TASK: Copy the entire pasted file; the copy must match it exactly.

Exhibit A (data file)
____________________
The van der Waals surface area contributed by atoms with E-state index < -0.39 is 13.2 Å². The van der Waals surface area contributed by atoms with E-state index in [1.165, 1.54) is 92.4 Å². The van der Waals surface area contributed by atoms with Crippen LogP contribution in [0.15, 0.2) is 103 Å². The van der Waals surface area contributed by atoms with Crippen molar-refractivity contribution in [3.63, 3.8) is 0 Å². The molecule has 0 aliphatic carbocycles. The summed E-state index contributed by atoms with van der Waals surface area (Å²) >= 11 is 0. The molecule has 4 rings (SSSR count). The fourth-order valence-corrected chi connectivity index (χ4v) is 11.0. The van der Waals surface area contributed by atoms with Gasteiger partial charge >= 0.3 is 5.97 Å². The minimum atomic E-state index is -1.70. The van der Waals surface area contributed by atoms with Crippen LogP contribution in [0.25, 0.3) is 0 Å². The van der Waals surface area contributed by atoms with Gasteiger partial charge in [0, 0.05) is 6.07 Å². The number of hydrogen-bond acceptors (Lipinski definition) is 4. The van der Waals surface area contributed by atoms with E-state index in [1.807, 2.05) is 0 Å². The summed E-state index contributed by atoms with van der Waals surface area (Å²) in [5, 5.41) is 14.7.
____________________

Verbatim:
The van der Waals surface area contributed by atoms with E-state index < -0.39 is 13.2 Å². The van der Waals surface area contributed by atoms with E-state index in [1.165, 1.54) is 92.4 Å². The van der Waals surface area contributed by atoms with Crippen LogP contribution in [0.15, 0.2) is 103 Å². The van der Waals surface area contributed by atoms with Crippen molar-refractivity contribution in [3.63, 3.8) is 0 Å². The molecule has 0 aliphatic carbocycles. The summed E-state index contributed by atoms with van der Waals surface area (Å²) >= 11 is 0. The molecule has 4 rings (SSSR count). The fourth-order valence-corrected chi connectivity index (χ4v) is 11.0. The van der Waals surface area contributed by atoms with Gasteiger partial charge >= 0.3 is 5.97 Å². The minimum atomic E-state index is -1.70. The van der Waals surface area contributed by atoms with Crippen LogP contribution in [0.25, 0.3) is 0 Å². The van der Waals surface area contributed by atoms with Gasteiger partial charge in [0, 0.05) is 6.07 Å². The number of hydrogen-bond acceptors (Lipinski definition) is 4. The van der Waals surface area contributed by atoms with E-state index in [1.807, 2.05) is 0 Å². The summed E-state index contributed by atoms with van der Waals surface area (Å²) in [5, 5.41) is 14.7.